Long before the inception of Mental Health Awareness Week, Aristotle reminded us that nature is so central to our psychological and emotional health. Indeed, it is almost impossible to realise good mental health without a greater connection to the natural world. For most of human history, we lived as part of nature. Only in the last five generations have so many of our race lived and worked in a context that is largely separated from nature. And interestingly, retrospective analysis of inpatient outcomes over the past 50 years has found that patients who were treated in hospitals with a view of nature recovered faster – which encouraged science to start unpacking its extraordinary health benefits. 

As a school community, supporting our students’ mental health is equally as important as supporting their physical health. Last week, we focused on the evidence demonstrating the powerful benefits of nature on our mental health. We considered nature’s unique ability to not only bring consolation in times of stress, but also increase our creativity, empathy and a sense of wonder. It is not just being in nature, but rather how we open ourselves up and interact with nature, that counts. The past year’s experience has taught us that even small contacts with nature can reduce feelings of social isolation and be effective in protecting our mental health, and preventing distress. Nature is, quite simply, our great untapped resource for a mentally healthy future.

Despite this, many of us are not accessing or benefitting from nature. Teenagers in the UK in particular appear to be less connected with the natural world. Within our school assemblies and PSHEC lessons, we have challenged the disparities in who is and is not able to enjoy nature. Nature is not a luxury. It is as basic a resource as having access to clean water or a safe roof over our heads. 

As a school, we aim to inspire our students to connect with the great outdoors in new ways, noticing the impact that this connection can have on our wellbeing. We are very proud to be one of the largest centres of outdoor learning in the region, with remarkable uptake in Duke of Edinburgh programmes and the wonderful wider work of our dedicated Director of Outdoor Education. Recently, through the wonder of our first extended day trips in over a year, students across our Junior School experienced nature’s role in bringing solace and joy to our lives. In the past week alone, we have witnessed the simple acts of nurturing our butterfly cocoons in Nursery, reinforcing a wonderful sense of awe. Our Lower Is and Upper Is (Years 3 and 4) learnt how the Romans gained self-sufficiency by building willow walls, spinning sheep’s fleece, foraging for herbs, grinding grain and churning cream in local woodland. Lower III (Year 6) students made their own fires to cook bread, working collaboratively to build shelters and catapults, with just natural resources and their shared imagination to lean upon.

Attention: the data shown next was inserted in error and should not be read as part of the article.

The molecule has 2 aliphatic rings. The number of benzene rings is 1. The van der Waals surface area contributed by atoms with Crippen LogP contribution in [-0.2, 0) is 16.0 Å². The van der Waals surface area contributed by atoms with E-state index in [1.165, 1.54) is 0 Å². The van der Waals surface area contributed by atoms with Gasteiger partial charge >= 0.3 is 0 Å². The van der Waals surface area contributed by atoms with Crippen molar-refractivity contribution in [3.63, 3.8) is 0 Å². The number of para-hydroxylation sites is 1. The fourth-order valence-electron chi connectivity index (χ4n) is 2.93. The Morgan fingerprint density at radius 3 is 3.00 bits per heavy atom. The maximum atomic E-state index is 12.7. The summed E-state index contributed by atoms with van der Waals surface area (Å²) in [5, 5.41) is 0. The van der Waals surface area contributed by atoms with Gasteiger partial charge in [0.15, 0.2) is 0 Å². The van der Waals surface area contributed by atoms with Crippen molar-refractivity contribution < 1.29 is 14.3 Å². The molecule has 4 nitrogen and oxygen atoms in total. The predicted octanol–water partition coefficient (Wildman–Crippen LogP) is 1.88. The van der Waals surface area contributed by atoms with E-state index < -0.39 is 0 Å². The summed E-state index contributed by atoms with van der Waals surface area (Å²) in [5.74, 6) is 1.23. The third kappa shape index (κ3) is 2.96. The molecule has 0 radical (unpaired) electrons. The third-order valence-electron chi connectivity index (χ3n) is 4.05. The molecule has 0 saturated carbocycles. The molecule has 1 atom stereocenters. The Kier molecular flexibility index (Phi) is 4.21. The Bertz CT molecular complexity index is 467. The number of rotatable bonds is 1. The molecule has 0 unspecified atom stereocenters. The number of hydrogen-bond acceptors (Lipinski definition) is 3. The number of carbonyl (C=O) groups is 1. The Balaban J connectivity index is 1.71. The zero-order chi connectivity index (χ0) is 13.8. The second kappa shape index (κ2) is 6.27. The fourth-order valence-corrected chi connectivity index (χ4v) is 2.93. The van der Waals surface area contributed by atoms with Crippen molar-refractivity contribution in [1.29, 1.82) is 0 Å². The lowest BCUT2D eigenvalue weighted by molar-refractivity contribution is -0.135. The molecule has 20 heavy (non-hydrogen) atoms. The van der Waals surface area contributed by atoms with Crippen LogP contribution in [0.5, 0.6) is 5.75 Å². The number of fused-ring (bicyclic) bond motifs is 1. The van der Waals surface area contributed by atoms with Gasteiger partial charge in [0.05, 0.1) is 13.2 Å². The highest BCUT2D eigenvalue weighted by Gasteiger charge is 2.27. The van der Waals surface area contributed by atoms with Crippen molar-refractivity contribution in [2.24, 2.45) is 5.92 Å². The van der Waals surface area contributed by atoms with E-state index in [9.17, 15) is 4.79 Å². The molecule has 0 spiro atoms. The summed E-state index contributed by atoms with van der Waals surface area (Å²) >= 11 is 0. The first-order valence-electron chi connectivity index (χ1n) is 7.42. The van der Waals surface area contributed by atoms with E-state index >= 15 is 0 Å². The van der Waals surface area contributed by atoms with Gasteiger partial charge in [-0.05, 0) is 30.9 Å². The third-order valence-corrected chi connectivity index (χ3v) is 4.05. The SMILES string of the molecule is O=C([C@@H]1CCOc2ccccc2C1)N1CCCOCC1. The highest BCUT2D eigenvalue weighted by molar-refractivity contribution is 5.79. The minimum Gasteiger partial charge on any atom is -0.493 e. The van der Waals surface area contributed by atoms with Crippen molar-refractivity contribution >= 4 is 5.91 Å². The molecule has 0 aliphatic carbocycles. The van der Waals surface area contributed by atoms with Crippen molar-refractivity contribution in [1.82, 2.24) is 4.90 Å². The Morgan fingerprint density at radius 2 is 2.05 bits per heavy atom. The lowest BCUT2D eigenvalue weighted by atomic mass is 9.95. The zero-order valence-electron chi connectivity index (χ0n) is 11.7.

Each of these outdoor learning experiences is once more beginning to enrich and develop our students in ways only possible beyond the four walls of our classrooms. Such connection with nature and challenge builds resilience, an open mind and a caring attitude to our surroundings and each other, whilst making connections in our learning, understanding the concepts of continuity and change, as well as developing positive relationships in new environments. We have been consciously taking a moment to notice and celebrate nature in our daily lives too, sharing this through our Spring Photography Competition – offering an opportunity to take comfort from the wildlife which surrounds us.   

Discovering and enjoying the wonder around us can lift our perspective beyond our concerns to the positive possibilities that exist. Rather than worrying about aspects of our life that may be difficult to control, we encourage our students to choose to pursue wonder instead. Doing something that sparks awe in our soul can range from going outside to stargaze or watch a sunrise, to taking a ‘wonder walk’ to steer worry away. The manner with which our emotions and mood is affected from such actions has been central to our discussions too.

Above all, this week has inspired us to intentionally search for ways to connect with nature – to look beyond our circumstances to a greater sense of hope – and as we do, gain a sense of peace that eclipses our worries and boosts our mental health.

Nisha Kaura, Head of The Abbey Junior School